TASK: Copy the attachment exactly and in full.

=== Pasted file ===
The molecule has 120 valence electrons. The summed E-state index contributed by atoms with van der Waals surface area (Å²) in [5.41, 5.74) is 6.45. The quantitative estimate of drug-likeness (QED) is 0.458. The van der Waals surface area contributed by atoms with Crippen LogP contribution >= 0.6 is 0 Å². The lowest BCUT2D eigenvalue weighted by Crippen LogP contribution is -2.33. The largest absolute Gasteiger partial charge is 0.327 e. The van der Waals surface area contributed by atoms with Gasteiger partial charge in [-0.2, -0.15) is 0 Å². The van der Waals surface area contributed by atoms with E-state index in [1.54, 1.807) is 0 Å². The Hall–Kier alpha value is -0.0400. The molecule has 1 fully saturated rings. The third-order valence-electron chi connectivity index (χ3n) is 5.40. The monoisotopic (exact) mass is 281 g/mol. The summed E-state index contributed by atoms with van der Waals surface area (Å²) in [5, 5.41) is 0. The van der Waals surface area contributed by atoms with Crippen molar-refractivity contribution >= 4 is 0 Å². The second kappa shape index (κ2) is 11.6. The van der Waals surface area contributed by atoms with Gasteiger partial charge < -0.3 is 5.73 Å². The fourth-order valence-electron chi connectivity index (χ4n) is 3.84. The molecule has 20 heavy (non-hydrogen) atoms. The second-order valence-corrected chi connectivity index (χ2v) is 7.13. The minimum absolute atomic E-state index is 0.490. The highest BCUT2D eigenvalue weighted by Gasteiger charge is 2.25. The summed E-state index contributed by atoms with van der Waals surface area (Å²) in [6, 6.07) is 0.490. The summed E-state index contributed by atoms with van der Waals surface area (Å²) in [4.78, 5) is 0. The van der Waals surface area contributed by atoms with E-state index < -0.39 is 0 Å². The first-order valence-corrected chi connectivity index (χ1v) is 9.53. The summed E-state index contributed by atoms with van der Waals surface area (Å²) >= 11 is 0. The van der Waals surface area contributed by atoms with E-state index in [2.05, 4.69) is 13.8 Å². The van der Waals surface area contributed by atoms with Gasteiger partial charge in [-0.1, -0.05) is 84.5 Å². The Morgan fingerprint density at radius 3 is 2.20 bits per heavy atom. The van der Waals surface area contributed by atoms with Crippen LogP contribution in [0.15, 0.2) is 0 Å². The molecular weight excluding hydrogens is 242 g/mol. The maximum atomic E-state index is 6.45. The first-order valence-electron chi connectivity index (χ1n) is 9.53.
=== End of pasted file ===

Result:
The molecule has 120 valence electrons. The summed E-state index contributed by atoms with van der Waals surface area (Å²) in [5.41, 5.74) is 6.45. The quantitative estimate of drug-likeness (QED) is 0.458. The van der Waals surface area contributed by atoms with Crippen LogP contribution >= 0.6 is 0 Å². The lowest BCUT2D eigenvalue weighted by Crippen LogP contribution is -2.33. The largest absolute Gasteiger partial charge is 0.327 e. The van der Waals surface area contributed by atoms with Gasteiger partial charge in [-0.2, -0.15) is 0 Å². The van der Waals surface area contributed by atoms with E-state index in [1.54, 1.807) is 0 Å². The Hall–Kier alpha value is -0.0400. The molecule has 1 fully saturated rings. The third-order valence-electron chi connectivity index (χ3n) is 5.40. The monoisotopic (exact) mass is 281 g/mol. The summed E-state index contributed by atoms with van der Waals surface area (Å²) in [5, 5.41) is 0. The van der Waals surface area contributed by atoms with Crippen molar-refractivity contribution >= 4 is 0 Å². The second kappa shape index (κ2) is 11.6. The van der Waals surface area contributed by atoms with Gasteiger partial charge < -0.3 is 5.73 Å². The fourth-order valence-electron chi connectivity index (χ4n) is 3.84. The molecule has 20 heavy (non-hydrogen) atoms. The second-order valence-corrected chi connectivity index (χ2v) is 7.13. The minimum absolute atomic E-state index is 0.490. The highest BCUT2D eigenvalue weighted by Gasteiger charge is 2.25. The summed E-state index contributed by atoms with van der Waals surface area (Å²) in [6, 6.07) is 0.490. The summed E-state index contributed by atoms with van der Waals surface area (Å²) in [4.78, 5) is 0. The van der Waals surface area contributed by atoms with E-state index < -0.39 is 0 Å². The first-order valence-corrected chi connectivity index (χ1v) is 9.53. The summed E-state index contributed by atoms with van der Waals surface area (Å²) >= 11 is 0. The van der Waals surface area contributed by atoms with E-state index in [2.05, 4.69) is 13.8 Å². The van der Waals surface area contributed by atoms with Gasteiger partial charge in [-0.1, -0.05) is 84.5 Å². The Morgan fingerprint density at radius 3 is 2.20 bits per heavy atom. The van der Waals surface area contributed by atoms with Crippen LogP contribution in [0.15, 0.2) is 0 Å². The molecular weight excluding hydrogens is 242 g/mol. The maximum atomic E-state index is 6.45. The first-order valence-electron chi connectivity index (χ1n) is 9.53.